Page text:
NEW YORK: There were no movie theatres in Saudi Arabia when Haifaa Al Mansour was growing up in Al Hasa, a quiet, conservative town in Eastern province, in the 1970s and 80s. There was a video store, but she wasn’t allowed to enter — only men were. So she stood outside, flipped through a catalogue and made selections that a male clerk would take to her. That was how she fell in love with Disney films, Jackie Chan movies and Bollywood musicals, and decided that she wanted to be a filmmaker.
Things have changed radically since. Saudi women are now allowed to vote and to run in municipal elections; they were recently granted the right to drive; and last month, the government lifted a ban on public movie theatres, screening the Hollywood blockbuster “Black Panther.”
Al Mansour, 44, has played a role in that cultural transformation. She studied filmmaking at the University of Sydney, and made several shorts and a well-received documentary, “Women Without Shadows,” about the lives of women in the Gulf states. Her 2012 film, “Wadjda,” about a young girl in Riyadh who wants to buy a bicycle so she can race like the boys, was groundbreaking on several fronts: It was the first feature shot entirely inside Saudi Arabia, and the first ever directed by a Saudi woman.
On the surface, Al Mansour’s new film, “Mary Shelley” looks like a dramatic shift for her, and she admits that she was sceptical, at first, when producer Amy Baer asked her to direct a biopic about that pioneering 19th-century English novelist (played by Elle Fanning).
“When they sent me ‘Mary Shelley,’ I wasn’t really sure I would connect with it,” she said in an interview in Manhattan. “She’s English and period. What would I know about English period stuff?”
But when she read the script, Al Mansour was amazed at the parallels between Shelley’s struggles to publish her masterpiece, “Frankenstein,” and make a name for herself as a writer, and her own experience as an aspiring artiste in a conservative Muslim culture.
Al Mansour spoke about her new film, the cultural reforms transforming Saudi Arabia and her surprising take on how self-censorship can enhance creativity. Here are edited excerpts from the conversation.
Q: “Wadjda” was the first feature shot inside Saudi Arabia. Since then, there have been major cultural and social reforms. How do you think that might affect your filmmaking career and potentially open up creative industries to other Saudis, especially women?
A: We had permission to shoot “Wadjda,” but we kept it low profile, because we didn’t want people to be upset that we were filming. Saudi Arabia was opening up when we were filming, but it’s not like now. Film is legal, and now they are starting to give Saudi filmmakers money.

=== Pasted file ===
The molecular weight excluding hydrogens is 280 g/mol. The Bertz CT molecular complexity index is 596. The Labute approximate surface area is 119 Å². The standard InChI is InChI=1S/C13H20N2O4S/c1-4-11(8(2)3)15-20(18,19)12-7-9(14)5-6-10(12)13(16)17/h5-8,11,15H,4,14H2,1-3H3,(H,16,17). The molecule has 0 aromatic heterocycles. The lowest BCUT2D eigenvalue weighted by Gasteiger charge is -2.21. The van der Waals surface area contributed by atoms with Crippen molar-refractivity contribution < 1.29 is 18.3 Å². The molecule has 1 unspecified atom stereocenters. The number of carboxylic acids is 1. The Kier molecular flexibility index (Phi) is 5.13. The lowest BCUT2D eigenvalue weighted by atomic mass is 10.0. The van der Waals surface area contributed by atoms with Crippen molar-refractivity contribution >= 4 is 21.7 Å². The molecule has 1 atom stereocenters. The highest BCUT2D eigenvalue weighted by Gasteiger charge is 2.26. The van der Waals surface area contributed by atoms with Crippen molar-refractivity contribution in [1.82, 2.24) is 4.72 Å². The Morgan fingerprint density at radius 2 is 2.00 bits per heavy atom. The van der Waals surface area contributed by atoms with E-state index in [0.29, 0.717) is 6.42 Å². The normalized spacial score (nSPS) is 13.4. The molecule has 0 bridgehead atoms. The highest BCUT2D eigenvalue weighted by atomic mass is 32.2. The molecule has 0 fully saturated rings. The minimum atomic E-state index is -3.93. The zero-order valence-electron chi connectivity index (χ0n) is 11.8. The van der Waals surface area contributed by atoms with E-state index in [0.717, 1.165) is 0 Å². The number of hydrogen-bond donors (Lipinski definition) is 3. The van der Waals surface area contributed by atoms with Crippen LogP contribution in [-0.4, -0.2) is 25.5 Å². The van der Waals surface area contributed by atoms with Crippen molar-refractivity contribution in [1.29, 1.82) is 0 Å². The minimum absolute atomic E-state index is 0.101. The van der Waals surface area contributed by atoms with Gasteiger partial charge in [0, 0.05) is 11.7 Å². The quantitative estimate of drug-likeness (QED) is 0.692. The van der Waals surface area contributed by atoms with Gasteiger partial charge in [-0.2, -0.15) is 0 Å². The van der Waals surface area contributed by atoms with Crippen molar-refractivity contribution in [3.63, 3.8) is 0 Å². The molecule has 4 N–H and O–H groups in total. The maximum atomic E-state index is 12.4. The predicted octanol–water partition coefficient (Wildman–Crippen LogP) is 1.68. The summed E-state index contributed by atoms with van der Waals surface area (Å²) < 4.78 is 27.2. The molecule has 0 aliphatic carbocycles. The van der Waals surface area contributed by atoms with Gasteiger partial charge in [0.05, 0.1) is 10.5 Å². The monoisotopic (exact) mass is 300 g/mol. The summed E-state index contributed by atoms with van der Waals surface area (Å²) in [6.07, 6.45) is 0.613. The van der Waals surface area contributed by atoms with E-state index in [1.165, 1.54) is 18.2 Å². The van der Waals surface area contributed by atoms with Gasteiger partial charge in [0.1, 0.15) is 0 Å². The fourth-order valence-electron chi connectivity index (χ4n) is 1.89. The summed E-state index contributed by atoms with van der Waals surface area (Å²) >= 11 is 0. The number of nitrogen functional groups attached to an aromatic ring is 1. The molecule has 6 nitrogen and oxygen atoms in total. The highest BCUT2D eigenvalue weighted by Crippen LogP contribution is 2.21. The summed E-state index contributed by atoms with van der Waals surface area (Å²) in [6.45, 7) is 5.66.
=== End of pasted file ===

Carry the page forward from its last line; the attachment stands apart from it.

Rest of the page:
I’m working on another film now with the Ministry of Culture called “The Perfect Candidate,” about a young woman who’s embracing politics and wants to run for municipal elections. They are supporting it. It’s amazing to see Saudi Arabia opening up as a place for women and the arts.
Q: How was working on “Mary Shelley” different from directing films in the Middle East?
A: When I was shooting in Riyadh, I couldn’t go in the streets — I had to be in a van on a walkie-talkie, and I always had to be carrying the burden of censorship. Self-censoring is part of who I am when I work in the Arab world. When I started working in the West, the freedom was wonderful. It was nice to be engaging just with my art.
Q: Can you say more about self-censoring and how it shapes your Arabic films?
A: I come from a conservative place and I always want to respect where I come from. I don’t want to go and do something that is outrageous, because it puts a block between you and the audience. I feel like I can present it in a way that they will like and understand, especially when you’re talking about women’s rights or empowering young girls in a conservative society. Because I’m from that culture, I understand it. It made me say things differently, and it’s an interesting exercise. You have to be creative to say things.
Q: How did your conservative background shape the way you approached Shelley’s story?
A: It’s about how we can succeed and help women move forward, and Mary Shelley did succeed, in spite of everything. That is something I latched on to, because that’s what I think we should do as women, break stereotypes from what people expect from us.
Q: What do you make of the fact that “Black Panther” was the first film to be screened publicly in Saudi Arabia?
A: I think it is really nice! It’s a diverse film; there are a lot of strong female warriors; so it’s really nice to see them embracing diversity.
Q: What other films do you wish the country would show?
A: “Mary Shelley.” “Wonder Woman.” And I hope also we see more films coming out of Saudi Arabia.
Q: Are there plans to screen “Mary Shelley” there?
A: They sent me the press breakdown of countries where I am supposed to go to promote the film, and one of them was Saudi Arabia. I was like, what? Amazing! I hope that they will show it in Saudi Arabia, because it’s a story about a young woman who breaks barriers and tries to have her voice heard. And who intellectually gets dismissed, which is a very common story for women everywhere, of course, in Saudi Arabia, because it is very conservative still, but everywhere in the world, women, intellectually, we don’t get the same respect as men. So I hope girls there will see the film and will be inspired.